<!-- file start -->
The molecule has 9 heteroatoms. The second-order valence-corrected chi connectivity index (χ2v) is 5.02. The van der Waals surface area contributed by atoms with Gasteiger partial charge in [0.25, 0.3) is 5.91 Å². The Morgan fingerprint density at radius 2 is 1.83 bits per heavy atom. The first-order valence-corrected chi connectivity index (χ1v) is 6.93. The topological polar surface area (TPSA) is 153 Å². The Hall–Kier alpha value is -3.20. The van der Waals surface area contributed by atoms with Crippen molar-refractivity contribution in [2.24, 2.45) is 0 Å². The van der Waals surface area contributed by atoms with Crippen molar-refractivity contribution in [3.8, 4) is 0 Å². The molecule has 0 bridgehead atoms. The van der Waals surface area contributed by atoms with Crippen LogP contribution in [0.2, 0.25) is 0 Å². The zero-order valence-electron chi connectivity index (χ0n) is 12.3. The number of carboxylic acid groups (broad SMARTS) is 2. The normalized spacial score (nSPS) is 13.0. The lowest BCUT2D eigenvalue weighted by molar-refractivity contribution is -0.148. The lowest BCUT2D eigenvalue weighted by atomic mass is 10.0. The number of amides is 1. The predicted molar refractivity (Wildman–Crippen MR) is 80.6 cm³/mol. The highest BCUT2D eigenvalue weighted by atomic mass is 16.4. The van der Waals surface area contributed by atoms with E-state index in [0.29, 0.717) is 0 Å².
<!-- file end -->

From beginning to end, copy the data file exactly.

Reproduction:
The molecule has 9 heteroatoms. The second-order valence-corrected chi connectivity index (χ2v) is 5.02. The van der Waals surface area contributed by atoms with Gasteiger partial charge in [0.25, 0.3) is 5.91 Å². The Morgan fingerprint density at radius 2 is 1.83 bits per heavy atom. The first-order valence-corrected chi connectivity index (χ1v) is 6.93. The topological polar surface area (TPSA) is 153 Å². The Hall–Kier alpha value is -3.20. The van der Waals surface area contributed by atoms with Crippen molar-refractivity contribution in [2.24, 2.45) is 0 Å². The van der Waals surface area contributed by atoms with Crippen molar-refractivity contribution in [3.8, 4) is 0 Å². The molecule has 0 bridgehead atoms. The van der Waals surface area contributed by atoms with Crippen LogP contribution in [0.2, 0.25) is 0 Å². The zero-order valence-electron chi connectivity index (χ0n) is 12.3. The number of carboxylic acid groups (broad SMARTS) is 2. The normalized spacial score (nSPS) is 13.0. The lowest BCUT2D eigenvalue weighted by molar-refractivity contribution is -0.148. The lowest BCUT2D eigenvalue weighted by atomic mass is 10.0. The number of amides is 1. The predicted molar refractivity (Wildman–Crippen MR) is 80.6 cm³/mol. The highest BCUT2D eigenvalue weighted by atomic mass is 16.4. The van der Waals surface area contributed by atoms with E-state index in [0.29, 0.717) is 0 Å².